We have been given this one life. It's a flash in the pan, though sometimes it can feel interminable. "Pain is slow," a friend once said. It certainly is. Yet, a life - with pain and all - really comes and goes so quickly, mostly when we are not looking. And when we are, we seem to be looking at the wrong things, or for the wrong things.
Most of us will wonder at some point in our lives what we are doing here. What are we supposed to do with this unpredictable gift that keeps giving and taking? What are we responsible for?
The notion of responsibility is ingrained in most of us since childhood. Generally, we are taught to meet societal expectations to be honest, to hold up our end of a bargain, and to do no harm to another. We are taught to be responsible for ourselves in navigating through life.
Somewhere along the line, however, our notion of responsibility may become warped. We may feel overly responsible for things outside of our control, leading to feelings of guilt and shame for outcomes gone awry, even if we had no real part in them. Conversely, we may feel everyone and everything else is responsible for how our life unfolds, and we attribute all outcomes - both undesirable and desirable ones - to something outside of ourselves, placing us in a position of eternal victimhood, at the mercy of fate or random luck.
What we are not taught, it seems, is that we must take responsibility for our our own wellbeing by the way we respond to life. It is only when we take full ownership for how we answer to circumstances out of our control that we bring forth our best selves. This is what defines how we experience our brief speck of life on earth, and how others experience us.
We know that children, especially, feel secure and come to know the world as a safe place to explore and enjoy when their parents or primary caregivers embody that security and model for them the ability to choose happiness (I use the term "happiness" loosely; I do not imply that constant happiness is a goal, and of course children must learn to respond to life's disappointments, too.) Therefore, the greatest contribution parents can make to their children's wellbeing is to exemplify their own, and to teach children that they have choice and are responsible for shaping their own lives -- not luck, not circumstance, not others. This may be extremely difficult under certain circumstances as parents face their own life stressors, but how they respond, and the responsibility they take for coping, is a powerful lesson that will embed itself in a child's psyche.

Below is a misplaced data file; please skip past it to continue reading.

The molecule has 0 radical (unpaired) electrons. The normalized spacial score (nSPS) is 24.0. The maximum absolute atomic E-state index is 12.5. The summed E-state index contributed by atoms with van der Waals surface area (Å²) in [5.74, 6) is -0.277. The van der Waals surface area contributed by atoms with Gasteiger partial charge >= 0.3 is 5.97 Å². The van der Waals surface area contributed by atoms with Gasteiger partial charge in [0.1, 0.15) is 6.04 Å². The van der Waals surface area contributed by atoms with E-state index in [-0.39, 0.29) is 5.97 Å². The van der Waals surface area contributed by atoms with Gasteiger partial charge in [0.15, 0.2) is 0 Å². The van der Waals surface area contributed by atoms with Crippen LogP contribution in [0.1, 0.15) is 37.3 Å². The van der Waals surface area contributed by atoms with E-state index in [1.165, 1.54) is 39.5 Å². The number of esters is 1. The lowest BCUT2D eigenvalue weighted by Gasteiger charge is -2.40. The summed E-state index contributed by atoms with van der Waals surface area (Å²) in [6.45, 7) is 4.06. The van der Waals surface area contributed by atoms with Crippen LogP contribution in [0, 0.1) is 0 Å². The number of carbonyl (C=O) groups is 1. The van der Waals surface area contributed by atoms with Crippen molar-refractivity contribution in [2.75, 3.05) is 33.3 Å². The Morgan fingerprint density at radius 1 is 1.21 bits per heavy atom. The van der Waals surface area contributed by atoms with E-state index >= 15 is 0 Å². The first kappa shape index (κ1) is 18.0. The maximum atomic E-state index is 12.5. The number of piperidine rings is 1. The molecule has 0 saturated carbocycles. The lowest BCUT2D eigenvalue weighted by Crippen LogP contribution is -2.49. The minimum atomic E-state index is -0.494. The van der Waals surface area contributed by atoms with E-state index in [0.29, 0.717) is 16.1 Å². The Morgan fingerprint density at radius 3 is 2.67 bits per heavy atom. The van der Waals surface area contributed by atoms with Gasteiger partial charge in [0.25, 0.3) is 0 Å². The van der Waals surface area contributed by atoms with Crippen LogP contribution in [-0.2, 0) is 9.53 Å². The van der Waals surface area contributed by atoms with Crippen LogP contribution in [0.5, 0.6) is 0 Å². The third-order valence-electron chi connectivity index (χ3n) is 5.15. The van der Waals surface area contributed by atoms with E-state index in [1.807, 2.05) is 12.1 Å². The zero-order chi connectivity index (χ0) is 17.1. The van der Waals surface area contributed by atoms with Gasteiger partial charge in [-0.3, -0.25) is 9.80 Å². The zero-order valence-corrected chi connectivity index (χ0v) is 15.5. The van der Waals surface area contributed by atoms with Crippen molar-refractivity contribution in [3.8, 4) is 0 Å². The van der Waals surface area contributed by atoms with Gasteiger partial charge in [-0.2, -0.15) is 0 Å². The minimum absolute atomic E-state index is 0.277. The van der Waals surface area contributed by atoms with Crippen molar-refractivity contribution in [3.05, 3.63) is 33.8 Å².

As adults, this ownership for our response to life's challenges is our ultimate responsibility. Only by cultivating a grounded sense of wellbeing, ability to cope, resilience, and perseverance can we be whole. And when we are whole, we offer the world our best possible selves. We may falter, break, and at times need help; that is our common humanity. But we can neither be victim nor savior. We must meet our ultimate responsibility before we can support, connect with, or love another freely. The well-known direction for adults to put their oxygen masks on first in an airplane before assisting children exemplifies this. We must be well, whole, grounded to be of service to anyone else in this life.
We are not responsible for another's suffering even if we cause them pain, and we are not the cause of another's happiness even if we bring them joy. We are not that powerful. We may contribute to both, but we are ultimately responsible only for being whole, for choosing how we show up in this world, for making the most of our time here. Only when we can nurture and love ourselves can we have any love to offer. This much we owe to others, to ourselves, to this life.